Vic: The 2007 season is the final year of the current Collective Bargaining Agreement. The current salary cap system would end following the 2006 season, which would make '07 an un-capped year. High-level negotiations occurred this week in Pittsburgh. They included such luminaries as NFL Commissioner Paul Tagliabue, NFLPA director Gene Upshaw, NFL second-in-command Roger Goodell, Patriots owner Bob Kraft, Broncos owner Pat Bowlen, Panthers owner Jerry Richardson and Steelers owner Dan Rooney. That's an all-star cast that makes it obvious both sides are serious about negotiating a new CBA. They'll get it done. Be patient.

Beau from Burlington, NJ:
Since we've been on the topic of Jim Brown for a few days, I have a question for you. Obviously no one can master the running style of Jim Brown but, since his day, who has resembled his running style the most?

Vic: From a sheer power standpoint, it's Earl Campbell, but Campbell was a pads-down runner, whereas Brown was a high-cut guy. Eric Dickerson was a high-cut runner.

Terrence from Jacksonville:
We know Marcus Stroud will soon become the highest-paid defensive tackle in the league. What will this contract do for John Henderson next year?

Vic: That's why the contract negotiations with Marcus Stroud are so important and require time and patience. The Jaguars are negotiating for two.

Erich from Arundel, MD:
"A single-game ticket sale is held in May of each year, via mail order only. The sale is announced on the website and in local Pittsburgh papers." So there is still a chance to get tickets for the Steelers game?

Vic: It's a big event involving very few tickets. It's kind of an Easter egg hunt except you don't know when Easter is. Here's how it works: The Steelers put aside a very limited number of single-game tickets for their upcoming season. They do this so as not to lock out those fans who are not season-ticket holders. The Steelers announce the details of the single-game ticket sale on a Sunday. Usually it's a Sunday in May but it remains a mystery as to which Sunday in May. Fans in Pittsburgh check their Sunday newspaper each weekend and on the particular Sunday that they see the ad, they swing into action. Those wishing to participate are instructed to rank their game selections (in case their first choice isn't available), and mail a check for the cost of the tickets to the Steelers' ticket office. You'll only get one game, so, if you only want to go to the Jaguars-Steelers game, don't include any other Steelers home games in your rankings. Orders will be filled on a first-come, first-serve basis, which means that if you live in Jacksonville and want a ticket to next season's Jaguars-Steelers game, you better have somebody in Pittsburgh mail your request. Should you get inside information and your envelope is postmarked before the Sunday the event is announced, you'll be disqualified. The Steelers won't accept FedEx or anything like that; it has to come via regular U.S. Mail. The bottom line is you might have a better chance of winning the New York lottery.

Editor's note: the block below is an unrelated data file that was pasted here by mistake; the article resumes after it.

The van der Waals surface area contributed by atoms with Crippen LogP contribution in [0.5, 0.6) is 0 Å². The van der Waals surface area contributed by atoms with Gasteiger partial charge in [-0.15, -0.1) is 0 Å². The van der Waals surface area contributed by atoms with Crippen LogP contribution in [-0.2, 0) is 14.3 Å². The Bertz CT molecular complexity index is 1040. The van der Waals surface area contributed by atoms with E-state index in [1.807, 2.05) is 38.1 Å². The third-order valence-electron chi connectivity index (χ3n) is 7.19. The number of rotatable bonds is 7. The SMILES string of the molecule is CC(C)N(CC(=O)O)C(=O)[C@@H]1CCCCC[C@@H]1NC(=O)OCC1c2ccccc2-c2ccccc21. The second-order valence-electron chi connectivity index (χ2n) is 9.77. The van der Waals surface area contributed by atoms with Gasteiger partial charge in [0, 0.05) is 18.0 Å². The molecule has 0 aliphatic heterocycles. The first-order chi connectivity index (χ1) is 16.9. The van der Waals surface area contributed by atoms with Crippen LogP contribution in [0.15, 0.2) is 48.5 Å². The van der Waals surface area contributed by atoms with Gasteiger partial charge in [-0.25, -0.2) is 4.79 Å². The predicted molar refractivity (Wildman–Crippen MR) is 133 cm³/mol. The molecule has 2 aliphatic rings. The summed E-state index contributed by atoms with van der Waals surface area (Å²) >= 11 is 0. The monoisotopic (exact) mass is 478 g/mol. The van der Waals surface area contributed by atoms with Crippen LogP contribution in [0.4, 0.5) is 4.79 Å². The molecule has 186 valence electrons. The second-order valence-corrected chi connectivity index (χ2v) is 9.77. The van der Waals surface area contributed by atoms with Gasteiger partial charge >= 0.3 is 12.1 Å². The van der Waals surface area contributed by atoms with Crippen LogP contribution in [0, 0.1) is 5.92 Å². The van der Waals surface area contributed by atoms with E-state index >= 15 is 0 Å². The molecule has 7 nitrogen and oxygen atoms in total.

Robert from Amsterdam, Holland:
Inspired by the question by Beau from Burlington, NJ, I decided to do some counting. Did you know that over the last 15 "Ask Vic's" you answered 195 questions (13 average) asked by 191 males, three females and one unknown, living in 33 different states and eight different countries?

Vic: Thanks for the information. I didn't realize I'm a male chauvinist.

Andy from Jacksonville:
All this talk about covering seats in the second-smallest NFL TV market is confusing when the U.S. census says we are the 14th-largest city. How is the TV market defined?

Vic: All of Duval County is included in the population of the city of Jacksonville. Most cities' populations are figured that way, so the 14th-largest city figure is misleading. Forget about city lines. What's important is the total population of a city's DMA (Designated Market Area). For Jacksonville, that includes the counties of Duval, St. Johns, Clay, Nassau and Baker. I don't have the most recent statistics, but for the 2003-04 television season, Jacksonville ranked 52nd in the country with 598,070 TV households. Green Bay-Appleton was 68th with 426,820 TV households. Consider New York at 7,376,330 TV households and I think it's clear to see how important revenue-sharing is.